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Posted on June 11, 2002 By Rabbi Yaakov Feldman | Series: | Level:

It’s clear that every single being — celestial or earthly — was created to play a specific and important part in the ultimate goal of the universe, Ramchal assures us 1. Thus, everything’s makeup was specifically formulated by G-d to fulfill its role in that 2.

Since everything was created for a reason, it follows then that everything continues to exist specifically in order to benefit the whole 3. That’s why when G-d created everything He decided to oversee each thing, in order to keep it on the specific course He wanted it to follow 4.

Footnotes:

1. That goal is to attach unto G-d in the world to come, which was discussed above in 1:2:5 and elsewhere. and will be reiterated in 2:1:2. Also see Da’at Tevunot 124.

One of the points made here — among many others too numerous to cite — is that not only do celestial beings contribute to that ultimate goal, as one would expect, but the more earthly, lower things do too, as one might not expect. Conversely, not only do earthly, more mundane things contribute to that ultimate goal, as one might hope, but more celestial things do too — even though they won’t ultimately determine it since they only support the earthly and mundane, as we’ve learned.

2. Thus, nothing is by accident or unintentional; everything’s existence is calculated and deliberate; and each and every thing as well as each and every one of us is a “player”.

Reality as such is a great “cholent” (stew) with each and every element adding to the rich flavor, and whose absence would somehow or another detract from the final product’s success. It would also help to see G-d as the great Conductor and Composer, and ourselves as instruments in a great orchestra playing His own composition our unique way.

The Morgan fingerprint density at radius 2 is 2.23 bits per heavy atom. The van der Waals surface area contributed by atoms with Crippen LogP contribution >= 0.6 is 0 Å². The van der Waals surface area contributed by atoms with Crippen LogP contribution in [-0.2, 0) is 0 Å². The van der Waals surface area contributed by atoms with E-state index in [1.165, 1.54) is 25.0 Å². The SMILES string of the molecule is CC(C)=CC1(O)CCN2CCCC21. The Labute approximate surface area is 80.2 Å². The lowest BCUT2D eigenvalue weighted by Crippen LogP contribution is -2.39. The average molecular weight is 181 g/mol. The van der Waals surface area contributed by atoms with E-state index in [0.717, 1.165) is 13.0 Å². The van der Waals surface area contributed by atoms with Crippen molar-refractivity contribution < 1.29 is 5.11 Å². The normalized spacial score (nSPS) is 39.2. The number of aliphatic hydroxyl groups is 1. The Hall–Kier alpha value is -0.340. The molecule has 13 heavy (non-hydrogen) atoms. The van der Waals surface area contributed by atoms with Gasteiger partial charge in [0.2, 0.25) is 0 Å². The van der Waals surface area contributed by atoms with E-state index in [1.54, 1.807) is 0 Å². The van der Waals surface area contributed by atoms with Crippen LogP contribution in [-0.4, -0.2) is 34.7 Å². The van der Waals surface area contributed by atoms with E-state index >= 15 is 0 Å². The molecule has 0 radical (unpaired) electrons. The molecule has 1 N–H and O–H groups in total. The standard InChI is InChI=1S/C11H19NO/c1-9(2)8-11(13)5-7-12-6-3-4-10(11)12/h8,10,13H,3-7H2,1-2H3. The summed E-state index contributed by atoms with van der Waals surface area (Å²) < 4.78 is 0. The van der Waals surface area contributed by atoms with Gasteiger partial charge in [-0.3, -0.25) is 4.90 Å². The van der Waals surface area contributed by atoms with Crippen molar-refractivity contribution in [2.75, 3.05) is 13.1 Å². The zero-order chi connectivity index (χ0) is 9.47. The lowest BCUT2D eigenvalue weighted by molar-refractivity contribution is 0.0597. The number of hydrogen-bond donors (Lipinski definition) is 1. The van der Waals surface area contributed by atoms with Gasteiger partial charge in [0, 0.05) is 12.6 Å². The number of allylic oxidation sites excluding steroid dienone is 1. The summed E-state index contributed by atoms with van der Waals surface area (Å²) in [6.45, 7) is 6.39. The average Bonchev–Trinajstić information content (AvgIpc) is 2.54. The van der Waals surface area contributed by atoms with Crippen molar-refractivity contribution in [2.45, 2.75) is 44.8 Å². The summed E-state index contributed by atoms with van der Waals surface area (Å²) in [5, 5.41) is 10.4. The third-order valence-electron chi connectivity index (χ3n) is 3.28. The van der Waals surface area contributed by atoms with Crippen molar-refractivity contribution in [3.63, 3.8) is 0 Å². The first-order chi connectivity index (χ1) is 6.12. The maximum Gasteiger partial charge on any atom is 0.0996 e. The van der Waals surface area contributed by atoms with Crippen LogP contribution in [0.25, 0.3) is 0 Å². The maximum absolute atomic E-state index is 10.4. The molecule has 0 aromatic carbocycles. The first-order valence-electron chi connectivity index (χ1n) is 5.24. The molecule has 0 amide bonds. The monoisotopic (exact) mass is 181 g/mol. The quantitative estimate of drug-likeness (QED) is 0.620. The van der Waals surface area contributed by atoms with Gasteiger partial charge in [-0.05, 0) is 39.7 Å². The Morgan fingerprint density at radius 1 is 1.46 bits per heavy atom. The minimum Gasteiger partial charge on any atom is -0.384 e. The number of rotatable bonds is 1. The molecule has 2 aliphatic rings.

After all, a purposeful G-d would never allow for anything superfluous in His world. Everything would either have to serve His purposes or simply cease to exist. There’s no room for happenstance in G-d’s creation.

See Ma’amar HaIkkurim (“b’Torah u’Mitzvot” and “b’Inyan haNissim”).

3. That is, whatever exists must exist and whatever no longer exists no longer has to and was replaced by another thing that is now vital for the goal. That might perhaps help us to understand the reality and necessity of death.

4. The sorts of supervision that come into play and the definition of the term itself will be explicated later on in chapters 2,4,5 below. In short, though, the term refers to the process that G-d uses to fulfill His will in the world and to manage it.

The idea is that G-d continually oversees each and everything to make sure it fulfills its intended role and to maintain those that do. Would that we all understood the profundity of this reality! Could anyone knowing this ever wonder if he or she mattered ? Dare anyone take anything for granted in light of that?

Also see Ma’amar HaIkkurim {“b’Hashgacha”).


Rabbi Yaakov Feldman has translated and commented upon “The Gates of Repentance”, “The Path of the Just”, and “The Duties of the Heart” (Jason Aronson Publishers). His works are available in bookstores and in various locations on the Web.

 




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